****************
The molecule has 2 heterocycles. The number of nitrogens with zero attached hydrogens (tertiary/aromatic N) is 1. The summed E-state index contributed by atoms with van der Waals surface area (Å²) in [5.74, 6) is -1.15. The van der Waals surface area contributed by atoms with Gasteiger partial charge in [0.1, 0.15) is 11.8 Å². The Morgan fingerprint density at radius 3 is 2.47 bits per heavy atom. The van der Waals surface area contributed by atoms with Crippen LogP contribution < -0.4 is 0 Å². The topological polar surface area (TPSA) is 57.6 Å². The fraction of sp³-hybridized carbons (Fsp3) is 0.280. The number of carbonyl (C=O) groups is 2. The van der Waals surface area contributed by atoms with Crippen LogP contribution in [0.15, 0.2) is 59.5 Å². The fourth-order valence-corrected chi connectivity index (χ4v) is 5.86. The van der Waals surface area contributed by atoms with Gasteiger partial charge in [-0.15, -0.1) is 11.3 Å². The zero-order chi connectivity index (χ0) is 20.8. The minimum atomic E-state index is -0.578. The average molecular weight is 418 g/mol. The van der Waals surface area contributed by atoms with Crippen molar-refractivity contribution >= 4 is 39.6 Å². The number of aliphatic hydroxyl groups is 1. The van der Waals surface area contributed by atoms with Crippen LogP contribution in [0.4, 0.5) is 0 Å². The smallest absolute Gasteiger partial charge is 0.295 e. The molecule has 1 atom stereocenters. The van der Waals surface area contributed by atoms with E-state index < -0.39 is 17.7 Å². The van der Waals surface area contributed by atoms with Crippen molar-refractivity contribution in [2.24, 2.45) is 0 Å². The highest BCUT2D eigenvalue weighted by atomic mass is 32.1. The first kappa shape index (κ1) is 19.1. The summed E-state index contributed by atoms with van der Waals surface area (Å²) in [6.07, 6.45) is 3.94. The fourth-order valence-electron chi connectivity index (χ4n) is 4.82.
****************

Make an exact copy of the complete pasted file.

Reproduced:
The molecule has 2 heterocycles. The number of nitrogens with zero attached hydrogens (tertiary/aromatic N) is 1. The summed E-state index contributed by atoms with van der Waals surface area (Å²) in [5.74, 6) is -1.15. The van der Waals surface area contributed by atoms with Gasteiger partial charge in [0.1, 0.15) is 11.8 Å². The Morgan fingerprint density at radius 3 is 2.47 bits per heavy atom. The van der Waals surface area contributed by atoms with Crippen LogP contribution < -0.4 is 0 Å². The topological polar surface area (TPSA) is 57.6 Å². The fraction of sp³-hybridized carbons (Fsp3) is 0.280. The number of carbonyl (C=O) groups is 2. The van der Waals surface area contributed by atoms with Crippen LogP contribution in [0.15, 0.2) is 59.5 Å². The fourth-order valence-corrected chi connectivity index (χ4v) is 5.86. The van der Waals surface area contributed by atoms with Gasteiger partial charge in [-0.15, -0.1) is 11.3 Å². The zero-order chi connectivity index (χ0) is 20.8. The minimum atomic E-state index is -0.578. The average molecular weight is 418 g/mol. The van der Waals surface area contributed by atoms with Crippen molar-refractivity contribution >= 4 is 39.6 Å². The number of aliphatic hydroxyl groups is 1. The van der Waals surface area contributed by atoms with Crippen LogP contribution in [0.4, 0.5) is 0 Å². The smallest absolute Gasteiger partial charge is 0.295 e. The molecule has 1 atom stereocenters. The van der Waals surface area contributed by atoms with E-state index < -0.39 is 17.7 Å². The van der Waals surface area contributed by atoms with Crippen molar-refractivity contribution in [2.24, 2.45) is 0 Å². The highest BCUT2D eigenvalue weighted by atomic mass is 32.1. The first kappa shape index (κ1) is 19.1. The summed E-state index contributed by atoms with van der Waals surface area (Å²) in [6.07, 6.45) is 3.94. The fourth-order valence-electron chi connectivity index (χ4n) is 4.82.